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Updated by Carla Alcobia on 24.02.2014

Uganda has had a successful record of poverty reduction since 1986. Poverty has steadily declined from 56 per cent (1992) to 24.5 per cent (2012). However, the Human Development Report of 2013 ranks the country as 161st out of 182 countries in human development, making it one of the poorest countries with a Human Development Index of 0.456. The level of vulnerability is also still high and access to social services remains a challenge in the country.

The government of Uganda is committed to social protection with the aim of addressing vulnerability. The social protection schemes of the country are embedded in a number of policy frameworks which include the 1995 Constitution of Uganda and the National Development Plan (NDP 2010-15) that recognize the need for social protection and highlight social protection as one of the key strategies for the transformation of Uganda from a peasant society to a modern and prosperous country. The NDP emphasizes diversification and the provision of comprehensive social protection measures for the different categories of the population as a measure to reduce vulnerability and enhance productivity. Other policies that highlight social protection include: the National Orphans and Vulnerable Children Policy (2004), the National Policy on Disability (2006), the National Gender Policy (2007), the National Equal Opportunity Policy (2006) and the National Policy for Older Persons (2009). The Ministry of Gender, Labour and Social Development, in the context of the Expanding Social Protection Programme, is currently drafting the National Social Protection Policy Framework for Uganda (a draft policy is already in place).

Social protection in Uganda is organized in three layers that include non-contributory, compulsory and complementary social security. The government is implementing non-contributory transfers. These include the current piloting of a Social Assistance Grant for Empowerment (SAGE) under the Ministry of Gender, Labour and Social Development. The programme targets vulnerable households and senior citizens (60 years and older for Karamoja and 65 years and older for other districts). Currently, only 14 out of 112 districts of the country are being targeted under the SAGE programme. Other non-contributory schemes that are complementary in nature include the universal basic social services that are available to vulnerable household members, particularly the elderly, disabled, youths, women, orphans and vulnerable children. Other special programmes include the Orphans and Vulnerable Children (OVC) programme launched in 2011, which targets the vulnerable children who make up 51 per cent of the entire population. The government of Uganda is also implementing universal health and education programmes for everyone, in accordance with the Millennium Development Goals (MDGs).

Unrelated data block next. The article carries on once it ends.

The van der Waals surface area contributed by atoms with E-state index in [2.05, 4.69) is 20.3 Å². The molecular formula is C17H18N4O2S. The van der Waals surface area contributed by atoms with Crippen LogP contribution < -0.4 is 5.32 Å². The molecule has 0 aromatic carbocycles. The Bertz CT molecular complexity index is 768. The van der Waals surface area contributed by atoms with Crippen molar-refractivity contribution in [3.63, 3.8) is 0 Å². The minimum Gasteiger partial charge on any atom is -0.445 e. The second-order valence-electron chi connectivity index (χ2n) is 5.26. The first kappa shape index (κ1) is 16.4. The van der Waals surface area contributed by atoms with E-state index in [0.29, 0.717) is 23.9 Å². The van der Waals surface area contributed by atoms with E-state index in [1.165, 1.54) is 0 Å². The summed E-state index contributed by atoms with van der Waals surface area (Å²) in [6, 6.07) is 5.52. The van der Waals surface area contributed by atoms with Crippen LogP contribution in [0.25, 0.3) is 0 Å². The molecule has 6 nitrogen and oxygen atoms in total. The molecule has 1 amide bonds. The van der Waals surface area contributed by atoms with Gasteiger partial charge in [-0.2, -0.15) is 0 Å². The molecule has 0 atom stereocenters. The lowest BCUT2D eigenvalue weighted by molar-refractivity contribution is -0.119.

The government of Uganda has also put in place programmes to reduce unemployment, especially among the youth in the country. These include the recent Youth Livelihood Programme (YLP) that will target all the youth in the country. The youth will be provided with funds to invest in income-generating activities. Other interventions include the Public Works Programme under the Northern Uganda Social Action Fund (NUSAF) programme in Northern Uganda.

The social security schemes that are contributory and/or compulsory consist of social insurance for formal workers in the private sector known as the National Social Security Fund (NSSF) and the Public Service Pension Schemes (PSPS) that target all public servants. Other schemes include the Parliamentary Pensions, Armed Forces Pensions, and voluntary private pension schemes such as Makerere University Retirement Benefits Scheme (MURBS). These social insurance schemes cover less than 10 per cent of the working population. They provide old-age, disability, survivors’, invalidity, withdrawal and emigration benefits. The current social security schemes in Uganda exclude employees in the informal sector.

The government of Uganda is the main provider of health services which are administered by the Ministry of Health. There are also private health service providers, which include health insurance companies. All these are contributory and benefit mainly persons in formal employment. There are also community-based health insurance schemes that are member-based.   The Ministry of Health and other stakeholders are in the process of developing a National Health Insurance Scheme.